If you are releasing this information to someone else, the doctor and office must respect your choice. I know many apps or companies that request information on behalf of a patient may be told they cannot get a copy of the records (because “HIPAA”). This is not true. Whoever you designate as the recipient can have a copy.
- Right to records
Additionally, the form might ask why you are asking for their records. I generally put down “continuity of care.” You have a right to your records regardless of the reason (per 45 CFR 164.524). They cannot prevent you from getting a copy of your own records.
Once you have filled out the doctor or hospital’s form and send it in, they have 30 days to get you your records (see below on Taking Forever to Get Your Records). Because many offices still use fax machines, you may want to call or email the office to make sure they receive your request.
Getting ALL your records
One of the most common issues I see is offices not giving patients a copy of ALL of their records when they request all of their records. On most records request release forms, patients can choose what part of their records they would like released. This can include medical history, immunizations, radiology reports, radiology imaging, billing, etc. And often there is a box to check off for all records (or a box for “other” where you can write “all medical records”). Time and again, though, even if you check all the boxes or you write in the space for “other” or you check the “all” box, you will not get your full records.
Most often the following will be left out:
- Billing records
- Radiology images
- Records that remain on paper
Why? There are a lot of reasons:
- Many providers and hospitals use outside records retrieval companies (Ciox and MRO are big ones and ones I’ve interacted with a lot). These companies generally only have access to electronic records. They will pull the records they have access to remotely and either print them, email them, or put them on CD. However, there is a lot they do not have access to.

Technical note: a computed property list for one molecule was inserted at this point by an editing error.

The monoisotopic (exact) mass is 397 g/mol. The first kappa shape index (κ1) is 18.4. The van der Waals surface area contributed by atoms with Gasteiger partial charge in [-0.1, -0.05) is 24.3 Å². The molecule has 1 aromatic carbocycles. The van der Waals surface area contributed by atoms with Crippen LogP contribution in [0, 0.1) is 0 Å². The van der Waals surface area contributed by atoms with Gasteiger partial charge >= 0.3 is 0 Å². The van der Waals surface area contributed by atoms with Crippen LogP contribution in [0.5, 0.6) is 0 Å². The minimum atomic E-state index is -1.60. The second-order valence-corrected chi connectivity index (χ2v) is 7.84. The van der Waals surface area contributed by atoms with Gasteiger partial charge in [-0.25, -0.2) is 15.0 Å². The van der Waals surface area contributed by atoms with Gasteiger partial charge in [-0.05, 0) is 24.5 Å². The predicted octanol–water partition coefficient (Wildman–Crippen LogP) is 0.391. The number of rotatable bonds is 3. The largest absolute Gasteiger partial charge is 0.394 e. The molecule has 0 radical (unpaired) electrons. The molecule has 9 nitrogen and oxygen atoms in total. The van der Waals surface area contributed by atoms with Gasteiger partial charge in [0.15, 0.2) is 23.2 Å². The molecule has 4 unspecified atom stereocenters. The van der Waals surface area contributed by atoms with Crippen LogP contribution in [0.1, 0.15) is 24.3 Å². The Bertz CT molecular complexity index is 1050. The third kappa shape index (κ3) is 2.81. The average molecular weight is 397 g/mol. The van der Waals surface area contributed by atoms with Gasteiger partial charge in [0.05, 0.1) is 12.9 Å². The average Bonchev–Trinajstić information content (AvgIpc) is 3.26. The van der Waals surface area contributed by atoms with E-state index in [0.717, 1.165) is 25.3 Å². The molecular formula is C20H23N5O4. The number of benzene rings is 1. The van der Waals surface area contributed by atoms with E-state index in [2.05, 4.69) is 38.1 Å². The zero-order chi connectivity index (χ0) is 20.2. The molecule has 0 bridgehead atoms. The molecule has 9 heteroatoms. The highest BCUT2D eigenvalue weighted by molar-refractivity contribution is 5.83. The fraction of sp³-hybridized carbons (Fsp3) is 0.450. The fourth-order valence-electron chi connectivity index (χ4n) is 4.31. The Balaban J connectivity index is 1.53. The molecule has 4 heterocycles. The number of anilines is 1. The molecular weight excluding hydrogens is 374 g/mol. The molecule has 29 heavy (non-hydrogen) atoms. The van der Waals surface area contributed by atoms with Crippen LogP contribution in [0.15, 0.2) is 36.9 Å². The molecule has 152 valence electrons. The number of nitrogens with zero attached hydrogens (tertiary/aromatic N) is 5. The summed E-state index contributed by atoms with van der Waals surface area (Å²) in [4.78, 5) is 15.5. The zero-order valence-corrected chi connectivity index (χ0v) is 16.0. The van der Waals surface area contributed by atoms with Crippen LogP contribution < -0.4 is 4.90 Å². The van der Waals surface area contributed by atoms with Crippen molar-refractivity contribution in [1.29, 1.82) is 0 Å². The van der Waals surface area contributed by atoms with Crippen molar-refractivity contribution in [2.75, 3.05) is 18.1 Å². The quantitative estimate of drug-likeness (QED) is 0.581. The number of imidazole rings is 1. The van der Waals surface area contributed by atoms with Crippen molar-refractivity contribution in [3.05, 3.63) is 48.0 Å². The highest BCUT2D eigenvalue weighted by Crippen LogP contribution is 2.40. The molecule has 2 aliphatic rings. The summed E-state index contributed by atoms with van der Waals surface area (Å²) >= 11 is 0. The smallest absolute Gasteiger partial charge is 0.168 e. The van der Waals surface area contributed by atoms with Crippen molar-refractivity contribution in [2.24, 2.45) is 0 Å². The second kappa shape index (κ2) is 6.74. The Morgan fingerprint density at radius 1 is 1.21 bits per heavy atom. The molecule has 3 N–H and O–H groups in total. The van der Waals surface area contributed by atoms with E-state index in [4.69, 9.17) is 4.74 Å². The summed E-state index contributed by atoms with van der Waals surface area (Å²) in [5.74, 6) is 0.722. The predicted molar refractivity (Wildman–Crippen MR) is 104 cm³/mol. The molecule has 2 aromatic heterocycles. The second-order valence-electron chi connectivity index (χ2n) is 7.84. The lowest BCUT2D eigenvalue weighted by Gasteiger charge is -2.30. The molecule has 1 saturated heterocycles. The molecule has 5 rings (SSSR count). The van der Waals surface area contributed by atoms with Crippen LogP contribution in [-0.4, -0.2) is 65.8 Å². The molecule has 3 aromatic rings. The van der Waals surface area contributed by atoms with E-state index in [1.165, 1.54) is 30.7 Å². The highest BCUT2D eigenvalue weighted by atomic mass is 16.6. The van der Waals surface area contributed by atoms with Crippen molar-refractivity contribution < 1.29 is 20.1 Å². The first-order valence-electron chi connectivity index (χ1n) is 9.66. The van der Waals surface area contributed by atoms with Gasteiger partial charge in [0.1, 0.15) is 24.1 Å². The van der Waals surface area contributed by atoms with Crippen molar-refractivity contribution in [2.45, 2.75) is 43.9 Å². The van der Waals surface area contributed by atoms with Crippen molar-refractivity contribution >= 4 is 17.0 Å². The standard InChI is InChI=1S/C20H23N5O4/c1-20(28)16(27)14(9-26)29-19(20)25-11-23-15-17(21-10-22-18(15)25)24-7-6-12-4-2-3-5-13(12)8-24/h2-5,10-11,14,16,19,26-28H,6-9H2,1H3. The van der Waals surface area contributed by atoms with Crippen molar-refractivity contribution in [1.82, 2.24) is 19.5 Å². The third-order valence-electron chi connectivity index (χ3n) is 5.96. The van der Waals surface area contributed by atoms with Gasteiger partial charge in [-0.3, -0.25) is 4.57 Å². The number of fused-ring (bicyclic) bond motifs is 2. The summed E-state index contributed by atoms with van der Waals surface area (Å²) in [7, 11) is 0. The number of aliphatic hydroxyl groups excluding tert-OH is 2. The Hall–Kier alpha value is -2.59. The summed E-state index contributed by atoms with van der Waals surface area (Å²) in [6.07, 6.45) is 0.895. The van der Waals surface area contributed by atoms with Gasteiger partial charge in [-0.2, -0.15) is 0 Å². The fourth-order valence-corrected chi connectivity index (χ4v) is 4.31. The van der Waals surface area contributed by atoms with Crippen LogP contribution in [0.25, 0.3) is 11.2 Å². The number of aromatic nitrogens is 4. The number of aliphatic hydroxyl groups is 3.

- Billing records are often not kept in the same repository as your other medical records. A provider has to specifically ask their billing company to get those records for you. Because they often send requests directly to their records retrieval company without looking at the request, they skip over what you actually marked and assume you just want your medical records.
- Radiology images are also kept in a different location – namely, the radiology department. Often, they will send you the radiology reports but not the images. However, those reports are often not helpful for your doctors who usually want to see the actual images. (I’ll discuss images more below).
- Finally, records that you filled out on paper. A lot of doctors have patients fill out paper forms when they come in. These can be the administrative records like a consent for treatment or a form that asks you to rate your pain. Some doctors don’t scan these in to the electronic record but still keep them in the office. If they do keep the records, obviously a records retrieval company will not have access to them so they get left out.
Providers often get away with not providing all records because patients trust that when they request their records, they will receive all of their records. Additionally, some medical records can be incredibly long and it can take patients a really long tim to look through it all (a recent 4 day hospital stay of mine resulted in about 450 pages from just the medical chart, not including billing). And even if you look through it all, unless you are looking for something specific and know what it looks like, patients may not realize that anything is missing.
Because of these issues, I have taken to asking staff when I turn in the records request form to please be sure to include all of my records, including billing, radiology images, and anything that may not be accessible to a retrieval company. Patients have a right to all of these records. That right is described in the law at 45 CFR 164.524(a)(1). Not receiving all your records when you ask for all your records is a HIPAA violation.